US IRS tax reporting for cryptocurrencies


#81

10/01/17 I bought 1 btc at 100$ on Coinbase (assume 1 btc = $100)
11/01/17 I transferred 1 btc from coinbase to bittrex
11/15/17 1 btc = $120, then I used 1 btc and bought 6 OMG ( assume 1 OMG = $20) on bittrex, and hold OMG

Do I need to pay tax?


#82

Need to ask a accountant. From my understanding yes you would need to pay taxes on the $20 that BTC grew. The way it was explained to me and I have another meeting with a CPA next friday so I will ask.

Why do I say you need to pay taxes on the $20 because in the US when you convert to a different currency you essentially need to treat it as if you cashed out to USD and then bought back in as that is how commodities and capital property are done. To take this scenario a bit further if OMG price doubled and you bought back into BTC and those were the only trades you made. You would owe taxes on the $20 that BTC grew and then owe taxes on the $120 that OMG grew.

Like I said this is just my understanding of how the taxes work on a non-business level. If you are trading under a business umbrella I am told things are different just not sure how they are.


#83

Yeah it is a taxable event if you buy any altcoin with either BTC/ETH.
You will pay taxes on any profits just like capital gains/losses.


#84

Yes, that is a $20.00 taxable conversion from one currency to an other.


#85

Oh boy…https://www.theverge.com/2017/11/29/16717416/us-coinbase-irs-records


#86

Great post. Looks like IRS is catching up with the coinbase users as I suspected!


#87

Yep it was going to happen. Tax man is going to get his money.


#88

Makes you laugh though how they are clamping down on crypto, yet large corporations and the rich are at it all the time.


#89

Sorry. Didn’t see this had been answered like a hundred times. Deleting my original post. :slight_smile:


#90

Just wanted to pass on some info as I just got back from meeting with an accountant. Surprisingly he has about 15 other clients that are mining and/or investing so he was well aware of the situation.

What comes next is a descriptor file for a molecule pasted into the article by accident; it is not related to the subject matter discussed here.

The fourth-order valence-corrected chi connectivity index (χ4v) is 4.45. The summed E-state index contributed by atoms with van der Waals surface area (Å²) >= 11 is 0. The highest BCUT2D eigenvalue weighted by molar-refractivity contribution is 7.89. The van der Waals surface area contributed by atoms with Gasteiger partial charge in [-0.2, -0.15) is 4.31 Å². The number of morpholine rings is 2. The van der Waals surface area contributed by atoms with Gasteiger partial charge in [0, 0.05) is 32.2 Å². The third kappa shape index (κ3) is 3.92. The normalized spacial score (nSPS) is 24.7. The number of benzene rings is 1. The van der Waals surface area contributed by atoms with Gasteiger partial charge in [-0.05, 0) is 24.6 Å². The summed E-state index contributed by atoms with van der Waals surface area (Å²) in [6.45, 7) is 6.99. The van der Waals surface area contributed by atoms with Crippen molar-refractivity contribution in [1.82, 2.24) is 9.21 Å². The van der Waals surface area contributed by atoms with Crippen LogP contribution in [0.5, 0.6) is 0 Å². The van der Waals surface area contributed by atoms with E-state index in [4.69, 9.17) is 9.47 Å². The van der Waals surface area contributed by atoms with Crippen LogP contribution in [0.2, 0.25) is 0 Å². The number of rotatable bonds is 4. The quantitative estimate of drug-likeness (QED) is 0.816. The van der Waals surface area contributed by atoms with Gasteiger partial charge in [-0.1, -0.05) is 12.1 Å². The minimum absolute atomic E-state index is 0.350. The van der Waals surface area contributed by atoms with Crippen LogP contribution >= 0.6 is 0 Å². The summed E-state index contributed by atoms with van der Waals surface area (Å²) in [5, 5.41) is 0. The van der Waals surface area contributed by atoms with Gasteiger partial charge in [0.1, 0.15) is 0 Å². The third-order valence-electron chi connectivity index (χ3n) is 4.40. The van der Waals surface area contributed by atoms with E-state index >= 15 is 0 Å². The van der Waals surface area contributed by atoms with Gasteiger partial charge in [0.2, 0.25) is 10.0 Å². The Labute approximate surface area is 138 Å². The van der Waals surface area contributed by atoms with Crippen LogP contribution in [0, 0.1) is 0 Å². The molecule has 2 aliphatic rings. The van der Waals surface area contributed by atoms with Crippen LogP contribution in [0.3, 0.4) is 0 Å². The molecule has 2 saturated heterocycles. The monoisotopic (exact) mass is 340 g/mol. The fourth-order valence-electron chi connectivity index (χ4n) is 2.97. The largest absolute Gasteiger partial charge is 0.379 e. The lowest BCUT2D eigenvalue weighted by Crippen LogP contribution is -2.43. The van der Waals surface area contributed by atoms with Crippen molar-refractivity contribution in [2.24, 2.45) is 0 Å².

This of course is US taxes primarily hence for posting it where I am but may be relavent for your jurisdiction if your laws are similar. Not much of this is new as it is outlined in the IRS guidance paper

  1. Mining of coins is income and need to be recorded at the date and time that they were recieved
  2. Every trade counts as a sale or as if you cashing it out for FIAT and then that FIAT is moved into another coin/asset. So meticulouse records are needed. He stated he has only turned one crypto client away because they said it was too hard to get the info that he needed to file that persons taxes
  3. Definitly use a site like Bitcoin tax or Cointracking.info. He was extremely impressed with the reports generated from Cointracking.info.
  4. This was new to me in that you do not need a business to claim your mining hardware. Again keep records don’t try and just make stuff up. This include electric and if you happen to have a dedicated room for this you can claim it also.
  5. I got clarification for me on the whole do I owe taxes if I just hold and do not trade or sell the short answer is No but see item 2 above. He also stated this is where you can get into strategies of First in First out (FIFO) or last in first out (Lifo), but he said the will not come into play for me until next years taxes.

This is not a post to drum up debate on whether or not you should be paying taxes but those that plan on it, hopefully this will help clarify some things for you. If you do plan on paying your taxes I highly recommend you work with an accountant so that you are not over paying and two you know you have the right documentation. Currently the IRS is working off of a self reporting and good faith intentions. He said he only had one client that was questioned and it was quickly cleared up with no penalties.

If you have some questions and they are not answered here and I cannot I will try to get the answered, but I am not an accountant and do not know your details so they will be answered to the best of my ability.


#91

Thanks Nekko. Reading this it would seem you would not pay taxes on transferring btc to an alt coin unless you sold one for fiat. Cointracking.info treats those events as taxable gains, so the reports would not be accurate.

I thought it had to be FIFO so I am curious if you know any more about the FIFO, LIFO strategy?


#92

You are incorrect the sale of the BTC is first converted to USD and then you purchase the alt with USD. That is how it is seen from a reporting perspective. Hence items 5 and 2 go together. Because that is how all stocks and commodities work. At least for the time being it is this way.


#93

Ok, so they are saying that I sold my btc for cash and bought an alt even though I only transferred to the alt. Damn they are better than the mafia.